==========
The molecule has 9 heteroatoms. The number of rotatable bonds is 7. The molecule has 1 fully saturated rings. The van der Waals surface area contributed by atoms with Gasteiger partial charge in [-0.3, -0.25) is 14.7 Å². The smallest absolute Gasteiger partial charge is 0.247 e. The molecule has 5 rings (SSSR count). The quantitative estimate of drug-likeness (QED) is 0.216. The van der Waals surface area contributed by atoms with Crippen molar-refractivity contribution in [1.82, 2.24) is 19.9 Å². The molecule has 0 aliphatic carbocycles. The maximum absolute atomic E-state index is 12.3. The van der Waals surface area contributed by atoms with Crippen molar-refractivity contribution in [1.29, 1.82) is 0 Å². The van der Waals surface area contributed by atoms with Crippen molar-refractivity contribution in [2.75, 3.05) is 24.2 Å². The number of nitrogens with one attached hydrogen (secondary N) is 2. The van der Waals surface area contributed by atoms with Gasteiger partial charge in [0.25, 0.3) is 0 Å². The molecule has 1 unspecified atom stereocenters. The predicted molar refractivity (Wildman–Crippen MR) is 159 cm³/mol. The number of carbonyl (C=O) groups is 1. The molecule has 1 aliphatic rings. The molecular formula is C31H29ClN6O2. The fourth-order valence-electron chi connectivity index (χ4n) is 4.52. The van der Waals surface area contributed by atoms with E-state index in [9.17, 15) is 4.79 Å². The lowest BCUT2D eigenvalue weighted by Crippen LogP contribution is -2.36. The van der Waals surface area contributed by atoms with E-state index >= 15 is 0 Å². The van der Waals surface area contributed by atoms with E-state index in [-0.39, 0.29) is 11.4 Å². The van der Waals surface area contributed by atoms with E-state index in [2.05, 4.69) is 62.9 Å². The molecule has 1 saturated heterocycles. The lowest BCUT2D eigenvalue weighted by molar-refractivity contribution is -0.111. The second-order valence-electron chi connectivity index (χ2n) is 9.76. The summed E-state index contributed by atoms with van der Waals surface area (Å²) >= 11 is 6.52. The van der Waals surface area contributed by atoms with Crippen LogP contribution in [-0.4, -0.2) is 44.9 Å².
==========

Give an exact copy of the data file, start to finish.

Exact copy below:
The molecule has 9 heteroatoms. The number of rotatable bonds is 7. The molecule has 1 fully saturated rings. The van der Waals surface area contributed by atoms with Gasteiger partial charge in [-0.3, -0.25) is 14.7 Å². The smallest absolute Gasteiger partial charge is 0.247 e. The molecule has 5 rings (SSSR count). The quantitative estimate of drug-likeness (QED) is 0.216. The van der Waals surface area contributed by atoms with Crippen molar-refractivity contribution in [1.82, 2.24) is 19.9 Å². The molecule has 0 aliphatic carbocycles. The maximum absolute atomic E-state index is 12.3. The van der Waals surface area contributed by atoms with Crippen molar-refractivity contribution in [1.29, 1.82) is 0 Å². The van der Waals surface area contributed by atoms with Crippen molar-refractivity contribution in [2.75, 3.05) is 24.2 Å². The number of nitrogens with one attached hydrogen (secondary N) is 2. The van der Waals surface area contributed by atoms with Gasteiger partial charge in [0.25, 0.3) is 0 Å². The molecule has 1 unspecified atom stereocenters. The predicted molar refractivity (Wildman–Crippen MR) is 159 cm³/mol. The number of carbonyl (C=O) groups is 1. The molecule has 1 aliphatic rings. The molecular formula is C31H29ClN6O2. The fourth-order valence-electron chi connectivity index (χ4n) is 4.52. The van der Waals surface area contributed by atoms with E-state index in [9.17, 15) is 4.79 Å². The lowest BCUT2D eigenvalue weighted by Crippen LogP contribution is -2.36. The van der Waals surface area contributed by atoms with E-state index >= 15 is 0 Å². The van der Waals surface area contributed by atoms with E-state index in [-0.39, 0.29) is 11.4 Å². The van der Waals surface area contributed by atoms with E-state index in [2.05, 4.69) is 62.9 Å². The molecule has 1 saturated heterocycles. The lowest BCUT2D eigenvalue weighted by molar-refractivity contribution is -0.111. The second-order valence-electron chi connectivity index (χ2n) is 9.76. The summed E-state index contributed by atoms with van der Waals surface area (Å²) >= 11 is 6.52. The van der Waals surface area contributed by atoms with Crippen LogP contribution in [-0.4, -0.2) is 44.9 Å².